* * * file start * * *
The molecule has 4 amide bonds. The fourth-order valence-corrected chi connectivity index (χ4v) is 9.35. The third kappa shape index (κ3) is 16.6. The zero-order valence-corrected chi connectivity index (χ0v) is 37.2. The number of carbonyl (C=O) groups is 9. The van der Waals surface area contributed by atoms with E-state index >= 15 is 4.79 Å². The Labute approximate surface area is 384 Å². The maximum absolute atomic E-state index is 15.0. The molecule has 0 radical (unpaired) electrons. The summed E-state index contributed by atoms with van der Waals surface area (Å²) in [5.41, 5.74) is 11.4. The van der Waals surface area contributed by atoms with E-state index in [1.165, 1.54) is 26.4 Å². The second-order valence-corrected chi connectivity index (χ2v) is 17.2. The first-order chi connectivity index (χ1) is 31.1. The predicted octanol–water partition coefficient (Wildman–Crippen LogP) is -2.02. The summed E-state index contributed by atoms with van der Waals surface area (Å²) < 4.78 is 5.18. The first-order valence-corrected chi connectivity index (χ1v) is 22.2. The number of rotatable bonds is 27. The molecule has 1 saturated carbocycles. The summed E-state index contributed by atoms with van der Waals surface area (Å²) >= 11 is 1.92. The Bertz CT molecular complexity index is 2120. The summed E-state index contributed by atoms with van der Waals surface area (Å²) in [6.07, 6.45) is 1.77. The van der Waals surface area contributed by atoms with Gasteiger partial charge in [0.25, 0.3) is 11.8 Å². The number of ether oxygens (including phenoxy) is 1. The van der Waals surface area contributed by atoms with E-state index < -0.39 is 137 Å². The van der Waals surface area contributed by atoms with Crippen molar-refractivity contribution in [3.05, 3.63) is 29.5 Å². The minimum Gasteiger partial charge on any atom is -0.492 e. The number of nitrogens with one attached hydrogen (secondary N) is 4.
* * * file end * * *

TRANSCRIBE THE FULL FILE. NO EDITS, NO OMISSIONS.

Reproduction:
The molecule has 4 amide bonds. The fourth-order valence-corrected chi connectivity index (χ4v) is 9.35. The third kappa shape index (κ3) is 16.6. The zero-order valence-corrected chi connectivity index (χ0v) is 37.2. The number of carbonyl (C=O) groups is 9. The van der Waals surface area contributed by atoms with E-state index >= 15 is 4.79 Å². The Labute approximate surface area is 384 Å². The maximum absolute atomic E-state index is 15.0. The molecule has 0 radical (unpaired) electrons. The summed E-state index contributed by atoms with van der Waals surface area (Å²) in [5.41, 5.74) is 11.4. The van der Waals surface area contributed by atoms with E-state index in [1.165, 1.54) is 26.4 Å². The second-order valence-corrected chi connectivity index (χ2v) is 17.2. The first-order chi connectivity index (χ1) is 31.1. The predicted octanol–water partition coefficient (Wildman–Crippen LogP) is -2.02. The summed E-state index contributed by atoms with van der Waals surface area (Å²) < 4.78 is 5.18. The first-order valence-corrected chi connectivity index (χ1v) is 22.2. The number of rotatable bonds is 27. The molecule has 1 saturated carbocycles. The summed E-state index contributed by atoms with van der Waals surface area (Å²) >= 11 is 1.92. The Bertz CT molecular complexity index is 2120. The summed E-state index contributed by atoms with van der Waals surface area (Å²) in [6.07, 6.45) is 1.77. The van der Waals surface area contributed by atoms with Gasteiger partial charge in [0.25, 0.3) is 11.8 Å². The number of ether oxygens (including phenoxy) is 1. The van der Waals surface area contributed by atoms with E-state index < -0.39 is 137 Å². The van der Waals surface area contributed by atoms with Crippen molar-refractivity contribution in [3.05, 3.63) is 29.5 Å². The minimum Gasteiger partial charge on any atom is -0.492 e. The number of nitrogens with one attached hydrogen (secondary N) is 4.